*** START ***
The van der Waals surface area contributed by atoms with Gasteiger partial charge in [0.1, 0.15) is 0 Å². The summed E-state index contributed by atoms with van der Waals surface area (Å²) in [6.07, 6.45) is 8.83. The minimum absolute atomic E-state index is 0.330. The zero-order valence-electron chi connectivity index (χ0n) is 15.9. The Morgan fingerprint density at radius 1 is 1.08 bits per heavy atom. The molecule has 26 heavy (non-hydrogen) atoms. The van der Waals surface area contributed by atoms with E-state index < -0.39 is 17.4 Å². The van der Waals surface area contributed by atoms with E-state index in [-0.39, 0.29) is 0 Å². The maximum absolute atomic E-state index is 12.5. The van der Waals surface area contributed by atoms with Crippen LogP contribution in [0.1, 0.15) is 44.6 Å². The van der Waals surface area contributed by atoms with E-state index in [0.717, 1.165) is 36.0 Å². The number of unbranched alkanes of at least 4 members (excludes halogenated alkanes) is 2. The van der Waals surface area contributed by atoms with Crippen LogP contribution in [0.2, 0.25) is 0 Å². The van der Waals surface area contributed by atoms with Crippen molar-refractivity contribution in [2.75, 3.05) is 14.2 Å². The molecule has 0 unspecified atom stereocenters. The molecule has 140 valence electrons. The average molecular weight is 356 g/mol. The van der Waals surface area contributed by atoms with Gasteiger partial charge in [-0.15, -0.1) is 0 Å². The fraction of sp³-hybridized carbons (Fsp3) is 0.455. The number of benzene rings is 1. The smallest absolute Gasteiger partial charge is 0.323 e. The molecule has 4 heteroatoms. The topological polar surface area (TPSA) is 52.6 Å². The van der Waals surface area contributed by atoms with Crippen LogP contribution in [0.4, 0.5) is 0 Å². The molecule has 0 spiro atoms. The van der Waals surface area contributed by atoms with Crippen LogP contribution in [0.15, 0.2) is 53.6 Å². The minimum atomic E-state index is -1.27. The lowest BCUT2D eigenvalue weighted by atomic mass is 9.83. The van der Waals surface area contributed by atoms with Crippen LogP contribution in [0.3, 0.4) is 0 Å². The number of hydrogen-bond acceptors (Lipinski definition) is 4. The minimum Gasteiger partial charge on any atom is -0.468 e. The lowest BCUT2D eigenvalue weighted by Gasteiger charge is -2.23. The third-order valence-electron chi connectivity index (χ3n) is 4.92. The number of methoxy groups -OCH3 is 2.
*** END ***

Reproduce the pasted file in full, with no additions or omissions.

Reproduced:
The van der Waals surface area contributed by atoms with Gasteiger partial charge in [0.1, 0.15) is 0 Å². The summed E-state index contributed by atoms with van der Waals surface area (Å²) in [6.07, 6.45) is 8.83. The minimum absolute atomic E-state index is 0.330. The zero-order valence-electron chi connectivity index (χ0n) is 15.9. The Morgan fingerprint density at radius 1 is 1.08 bits per heavy atom. The molecule has 26 heavy (non-hydrogen) atoms. The van der Waals surface area contributed by atoms with E-state index < -0.39 is 17.4 Å². The van der Waals surface area contributed by atoms with E-state index in [-0.39, 0.29) is 0 Å². The maximum absolute atomic E-state index is 12.5. The van der Waals surface area contributed by atoms with Crippen LogP contribution in [0.1, 0.15) is 44.6 Å². The van der Waals surface area contributed by atoms with E-state index in [0.717, 1.165) is 36.0 Å². The number of unbranched alkanes of at least 4 members (excludes halogenated alkanes) is 2. The van der Waals surface area contributed by atoms with Crippen LogP contribution in [0.2, 0.25) is 0 Å². The van der Waals surface area contributed by atoms with Crippen molar-refractivity contribution in [2.75, 3.05) is 14.2 Å². The molecule has 0 unspecified atom stereocenters. The molecule has 140 valence electrons. The average molecular weight is 356 g/mol. The van der Waals surface area contributed by atoms with Gasteiger partial charge in [-0.15, -0.1) is 0 Å². The fraction of sp³-hybridized carbons (Fsp3) is 0.455. The number of benzene rings is 1. The smallest absolute Gasteiger partial charge is 0.323 e. The molecule has 4 heteroatoms. The topological polar surface area (TPSA) is 52.6 Å². The van der Waals surface area contributed by atoms with Crippen LogP contribution in [0.4, 0.5) is 0 Å². The molecule has 0 spiro atoms. The van der Waals surface area contributed by atoms with Crippen LogP contribution in [0.15, 0.2) is 53.6 Å². The minimum atomic E-state index is -1.27. The lowest BCUT2D eigenvalue weighted by atomic mass is 9.83. The van der Waals surface area contributed by atoms with Crippen LogP contribution in [0.3, 0.4) is 0 Å². The number of hydrogen-bond acceptors (Lipinski definition) is 4. The minimum Gasteiger partial charge on any atom is -0.468 e. The lowest BCUT2D eigenvalue weighted by Gasteiger charge is -2.23. The third-order valence-electron chi connectivity index (χ3n) is 4.92. The number of methoxy groups -OCH3 is 2.